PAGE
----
Raising twins can be a bit of a challenge. Raising identical twins brings its own unique issues. For one thing, it is obvious they are twins and I get many comments about how I tell them apart as well as questions about whether twins run in my family. I should just say, "They do now," but more often than not, I launch into a long description about the different types of twinning and the chances of having twins. Fraternal twins happen when a woman drops two eggs during her cycle and both are fertilized, while identical twins happen when a fertilized egg splits. The tendency to drop two eggs is a genetic trait, and a woman who has one set of fraternal twins has a one in four chance of having fraternal twins again. Identical twins are a fluke of nature that happen at the same rate across all populations. My chances of having identical twins again are the same as any other woman, one in two hundred and fifty. Which always makes me feel as though I got struck by lightning or something. I already had my hands full when I found out I was having twins -- my kids were 4, 3, and 1 at the time -- and I figured sending me twins was proof that Heavenly Father had a sense of humor.
One of the first issues you navigate as a twin mom is whether to dress them alike. When they were babies, I'd sometimes dress them alike, but as soon as they are able, I've always encouraged my kids to choose their own clothes to wear. Sarah and Allison almost never wear the same outfit, even though I buy two of everything when I find a good deal. One night this week the girls decided to wear the same pajamas. They were so excited about their original idea. Sarah came running upstairs first, “Mommy, I’m wearing the piggie shirt and Allison is wearing it too. We match!” Allison was equally enthusiastic about matching Sarah: “Look, mommy, we are being twins!” A bit later, as they sat on the couch next to each other in their piggie outfits, I told them that someday, they could try to trick people by wearing the same outfit. “Sarah, you could wear the same clothes as Allison and pretend to be her and no one would know!” Her eyes got all wide and excited about that possibility, then she said, “Yes, or I could pretend to be a bear!”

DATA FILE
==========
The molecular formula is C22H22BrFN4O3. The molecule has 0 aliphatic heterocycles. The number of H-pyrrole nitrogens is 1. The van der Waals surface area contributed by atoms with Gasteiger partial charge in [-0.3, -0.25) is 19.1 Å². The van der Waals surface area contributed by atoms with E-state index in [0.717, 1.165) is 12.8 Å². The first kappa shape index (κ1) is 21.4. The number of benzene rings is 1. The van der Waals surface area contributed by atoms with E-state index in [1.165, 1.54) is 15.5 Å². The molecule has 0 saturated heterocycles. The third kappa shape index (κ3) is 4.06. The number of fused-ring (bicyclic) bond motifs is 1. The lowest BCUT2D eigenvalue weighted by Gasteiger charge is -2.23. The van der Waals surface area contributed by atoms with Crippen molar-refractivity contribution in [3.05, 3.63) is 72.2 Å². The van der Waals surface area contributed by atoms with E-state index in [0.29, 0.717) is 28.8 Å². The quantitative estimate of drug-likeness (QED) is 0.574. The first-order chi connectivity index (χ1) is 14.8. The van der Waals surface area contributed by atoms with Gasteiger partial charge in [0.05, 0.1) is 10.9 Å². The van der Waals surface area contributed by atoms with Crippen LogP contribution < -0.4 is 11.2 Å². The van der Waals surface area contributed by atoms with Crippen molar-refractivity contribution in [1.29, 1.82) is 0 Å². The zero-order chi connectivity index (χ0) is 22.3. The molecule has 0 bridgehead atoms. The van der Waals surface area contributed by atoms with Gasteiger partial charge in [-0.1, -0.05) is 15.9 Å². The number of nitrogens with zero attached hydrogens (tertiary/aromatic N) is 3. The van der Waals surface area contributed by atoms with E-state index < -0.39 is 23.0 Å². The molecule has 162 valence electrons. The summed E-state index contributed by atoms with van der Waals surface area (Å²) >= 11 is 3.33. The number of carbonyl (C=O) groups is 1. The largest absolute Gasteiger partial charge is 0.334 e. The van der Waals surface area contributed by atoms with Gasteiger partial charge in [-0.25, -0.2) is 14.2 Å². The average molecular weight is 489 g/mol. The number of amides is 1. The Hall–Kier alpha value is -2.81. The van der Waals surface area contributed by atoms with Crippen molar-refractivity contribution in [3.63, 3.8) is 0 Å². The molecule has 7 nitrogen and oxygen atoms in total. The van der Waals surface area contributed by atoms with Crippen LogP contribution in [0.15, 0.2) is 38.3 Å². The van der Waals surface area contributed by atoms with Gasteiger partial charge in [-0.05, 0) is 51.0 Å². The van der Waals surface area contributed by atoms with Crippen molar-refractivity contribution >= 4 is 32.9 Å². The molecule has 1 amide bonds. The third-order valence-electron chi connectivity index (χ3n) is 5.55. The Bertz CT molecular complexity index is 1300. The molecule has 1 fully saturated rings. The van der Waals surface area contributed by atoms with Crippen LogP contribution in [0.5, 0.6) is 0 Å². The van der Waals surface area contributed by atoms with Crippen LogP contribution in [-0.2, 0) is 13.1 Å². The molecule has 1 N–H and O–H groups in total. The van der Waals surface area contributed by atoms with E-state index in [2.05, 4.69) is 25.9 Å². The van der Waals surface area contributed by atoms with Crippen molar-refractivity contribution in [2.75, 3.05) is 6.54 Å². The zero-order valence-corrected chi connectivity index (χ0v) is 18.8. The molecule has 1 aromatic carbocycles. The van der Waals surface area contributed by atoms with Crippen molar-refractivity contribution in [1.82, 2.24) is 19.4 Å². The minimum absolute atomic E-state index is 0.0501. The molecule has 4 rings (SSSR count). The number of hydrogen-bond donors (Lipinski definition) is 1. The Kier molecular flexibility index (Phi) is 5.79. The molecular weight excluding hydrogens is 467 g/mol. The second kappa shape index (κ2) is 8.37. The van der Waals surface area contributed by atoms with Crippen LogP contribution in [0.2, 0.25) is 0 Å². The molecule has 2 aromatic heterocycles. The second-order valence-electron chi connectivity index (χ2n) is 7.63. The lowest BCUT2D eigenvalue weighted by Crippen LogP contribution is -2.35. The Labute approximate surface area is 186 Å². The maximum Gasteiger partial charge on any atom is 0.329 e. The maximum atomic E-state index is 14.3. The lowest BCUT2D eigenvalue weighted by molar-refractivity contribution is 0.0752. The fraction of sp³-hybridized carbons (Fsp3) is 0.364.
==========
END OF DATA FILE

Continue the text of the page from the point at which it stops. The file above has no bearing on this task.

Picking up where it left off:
Allison & Sarah are mirror image twins; as they were developing, they often had features opposite one another. When Allison would get a tooth on the left side, Sarah would get it on her right. When they crawled, they each stuck a foot out to the side, but it was the opposite foot. What’s interesting is that while Sarah is right-handed, Allison is ambidextrous. She uses both of her hands interchangeably. In fact, she often uses them both at the same time. I’ve never seen a child color with two crayons or markers at the same time before, but Allison does it often:
My girls run the personality gamut from princess to boy scout. This morning, Allison asked me, "Mommy, can you make me more dresses? I really need more dresses to wear." Which is ironic because they own a ton of dresses and wear them nearly every day. There's nothing like wearing a dress to get you in the mood to dig in the mud, ride bikes, or search out creatures. No matter their attire, they are always catching snakes, roly-polys, worms, and the like, shrieking with excitement when they discover the smallest bug or the largest snake. Last week at our neighborhood dinner, Sarah ran around thrusting a praying mantis in everyone's face, exclaiming, "Isn't it so cute? Look at my funny guy" I silently closed my eyes and gave thanks it wasn't a snake.